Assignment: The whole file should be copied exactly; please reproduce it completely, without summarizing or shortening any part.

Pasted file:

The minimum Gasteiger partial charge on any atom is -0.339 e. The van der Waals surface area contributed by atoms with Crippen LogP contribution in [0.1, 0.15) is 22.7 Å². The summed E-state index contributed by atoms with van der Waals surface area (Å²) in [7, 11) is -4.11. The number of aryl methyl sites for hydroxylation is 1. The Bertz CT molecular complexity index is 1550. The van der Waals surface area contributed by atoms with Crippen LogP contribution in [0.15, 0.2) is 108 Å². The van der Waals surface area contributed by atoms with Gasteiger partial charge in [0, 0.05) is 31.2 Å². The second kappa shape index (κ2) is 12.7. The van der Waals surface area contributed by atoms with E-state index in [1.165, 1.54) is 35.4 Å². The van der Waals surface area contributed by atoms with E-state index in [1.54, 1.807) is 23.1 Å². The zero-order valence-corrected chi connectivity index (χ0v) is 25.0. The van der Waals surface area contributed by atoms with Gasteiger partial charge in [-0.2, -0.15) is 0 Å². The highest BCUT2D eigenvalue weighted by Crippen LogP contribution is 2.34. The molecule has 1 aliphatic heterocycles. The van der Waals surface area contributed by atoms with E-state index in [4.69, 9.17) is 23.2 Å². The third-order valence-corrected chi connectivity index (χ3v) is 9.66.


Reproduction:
The minimum Gasteiger partial charge on any atom is -0.339 e. The van der Waals surface area contributed by atoms with Crippen LogP contribution in [0.1, 0.15) is 22.7 Å². The summed E-state index contributed by atoms with van der Waals surface area (Å²) in [7, 11) is -4.11. The number of aryl methyl sites for hydroxylation is 1. The Bertz CT molecular complexity index is 1550. The van der Waals surface area contributed by atoms with Crippen LogP contribution in [0.15, 0.2) is 108 Å². The van der Waals surface area contributed by atoms with Gasteiger partial charge in [0, 0.05) is 31.2 Å². The second kappa shape index (κ2) is 12.7. The van der Waals surface area contributed by atoms with E-state index in [1.165, 1.54) is 35.4 Å². The van der Waals surface area contributed by atoms with E-state index in [1.54, 1.807) is 23.1 Å². The zero-order valence-corrected chi connectivity index (χ0v) is 25.0. The van der Waals surface area contributed by atoms with Gasteiger partial charge in [-0.2, -0.15) is 0 Å². The highest BCUT2D eigenvalue weighted by Crippen LogP contribution is 2.34. The molecule has 1 aliphatic heterocycles. The van der Waals surface area contributed by atoms with E-state index in [4.69, 9.17) is 23.2 Å². The third-order valence-corrected chi connectivity index (χ3v) is 9.66.